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    The Uffizi

    By on February 28, 2014 in Italia! with No Comments

    The Effuzi in Firenze, ItalyWhile in Firenze I visited the Uffizi. This is a huge building built-in the 1500’s to create offices for the Florentine magistrate. Uffizi actually means “offices” in Italian. It now serves as a huge museum containing priceless paintings and sculptures originally collected by the Medici family who were the family of power in Florence during much of the renaissance, though they never actually ruled in an official sense. Kind of like the Koch brothers.

    In typical Italian fashion, I first had to go to a separate building where I waited in line and eventually received the entrance tickets. I then took the tickets back to the real Uffizi where I inched my way in line through the entrance where I was confronted by very official looking TCA-style security guards. I had to remove all of my bodily possessions and place them in a container which slowly made its way through an x-ray machine AND then we had to step through a metal detection doorway, just like at the airport, except they didn’t ask me to remove my shoes. It never occurred to them that I could be carrying a small, plastic permanent black ink felt pen sandwiched between my toes, with nefarious intentions.

    After going through security I ascended two long, wide marble stairways that eventually lead to the main floor of the museum. There is a huge hall that circumvents the many large interior rooms that contain the many works of art. Lining both sides of the high walls are hundreds of portraits all side-by-side with the person’s name displayed on the frames representing a virtual who’s-who of the renaissance. It reminded me of my old baseball card collection as a kid. “I’ll trade you my Galileo for your Leonardo da Vinci rookie card.”

    The immense influence of the Catholic Church on the artwork is blatantly obvious. They commissioned or had their fingers in most of the Renaissances artwork in all of Florence, and Italy for that matter. There are overanunciation 100 renditions of the Annunciation; the bible passage where Mary gets the news from an angel that she is pregnant with the lord’s child. In some, she is happy. In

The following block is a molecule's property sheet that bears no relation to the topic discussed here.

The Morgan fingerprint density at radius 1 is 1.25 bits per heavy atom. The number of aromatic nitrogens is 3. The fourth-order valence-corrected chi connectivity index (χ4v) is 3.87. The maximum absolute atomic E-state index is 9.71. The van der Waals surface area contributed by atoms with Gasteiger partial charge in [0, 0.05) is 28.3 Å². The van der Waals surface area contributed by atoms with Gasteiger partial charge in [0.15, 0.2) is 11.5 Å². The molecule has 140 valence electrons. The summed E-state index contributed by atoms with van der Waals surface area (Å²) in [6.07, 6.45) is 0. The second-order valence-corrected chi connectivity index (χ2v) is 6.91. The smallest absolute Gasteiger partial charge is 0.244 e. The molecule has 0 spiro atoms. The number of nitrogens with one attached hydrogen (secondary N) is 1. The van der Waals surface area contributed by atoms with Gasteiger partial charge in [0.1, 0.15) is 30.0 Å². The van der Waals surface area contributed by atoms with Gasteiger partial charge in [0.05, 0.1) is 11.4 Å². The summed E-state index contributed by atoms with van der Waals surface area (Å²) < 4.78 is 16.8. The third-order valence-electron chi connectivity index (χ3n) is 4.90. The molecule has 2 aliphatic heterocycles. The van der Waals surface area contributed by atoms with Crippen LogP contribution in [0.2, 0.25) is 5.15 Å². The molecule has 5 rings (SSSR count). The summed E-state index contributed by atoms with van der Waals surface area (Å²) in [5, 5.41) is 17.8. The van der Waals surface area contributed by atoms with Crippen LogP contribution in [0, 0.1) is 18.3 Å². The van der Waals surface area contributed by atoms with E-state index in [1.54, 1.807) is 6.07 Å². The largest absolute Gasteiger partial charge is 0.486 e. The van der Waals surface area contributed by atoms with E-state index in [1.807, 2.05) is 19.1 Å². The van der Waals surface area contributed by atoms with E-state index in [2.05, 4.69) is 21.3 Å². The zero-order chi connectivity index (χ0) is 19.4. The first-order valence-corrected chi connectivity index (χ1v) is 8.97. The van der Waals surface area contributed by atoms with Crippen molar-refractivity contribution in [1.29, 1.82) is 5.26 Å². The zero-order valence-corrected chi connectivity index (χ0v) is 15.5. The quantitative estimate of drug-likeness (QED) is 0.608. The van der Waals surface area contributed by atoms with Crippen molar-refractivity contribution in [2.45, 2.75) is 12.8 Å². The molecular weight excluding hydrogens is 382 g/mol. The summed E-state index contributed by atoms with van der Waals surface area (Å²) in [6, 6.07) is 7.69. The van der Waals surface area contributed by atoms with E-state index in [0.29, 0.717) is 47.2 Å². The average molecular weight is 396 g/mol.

others, she is looking a bit pensive, and in a few she is looking downright pissed off. I liked these.


    The Birth of Venus is probably my favorite piece in the whole museum. It is very impressive. I want whatever Botticelli was on when he painted that.

    I was also struck by all the Madonna and Child works depicting the baby maddonaandjesusJesus as a fat, ugly baby. Is that sacrilegious of me? In fact, I honestly think that most of the babies and cherubs in these famous works of art looked more like chubby, 60-year-old dwarfs, with a hint of a mustache, than cute little newborn babies, (my apologies to dwarfs).

    But Is It Art?

    Before leaving the museum I went down to the restrooms in the basement. I walked into the spacious men’s bathroom and saw, in a separate area to the right, what appeared to be a very fancy urinal. It was a wall containing a mosaic of marble and stone with a thin layer of water trickling down the entire surface. At the base was a large, steel, rectangular grate. Through the grate I could hear water moving through like a small brook. The wall itself was spot lit giving it a very stylish, arty look.

    I was all alone, so I parked myself right in the center of this work of art and proceeded to relieve myself directly on the wall. While peeing, I started to think that it was a bit odd that in a crowded museum I would be all alone in the men’s room. I suddenly had a horrifying feeling, like you get in those dreams where you find yourself naked in front of a huge room full of people. It suddenly occurred to me that I may be desecrating a piece of modern art. There are signs posted all over Firenze warning that it is a serious offense to deface or desecrate any work of art, or something to that effect. “Why would they put a work of art in the men’s room?” My mind started racing. “We charge you with desecration, in the foulest manner, of a priceless work of art in the Uffizi Museum. How do you plead Americani?”

    I slowly looked over both of my shoulders to see if there was anybody standing behind me, staring in disgusted disbelief. I quickly finished up and ran over to the sinks, confident in their intended function. I then, still holding on to a shadow of doubt, swiftly and quietly slunk out of the restroom and blended in with the other tourists upstairs in the gift store.

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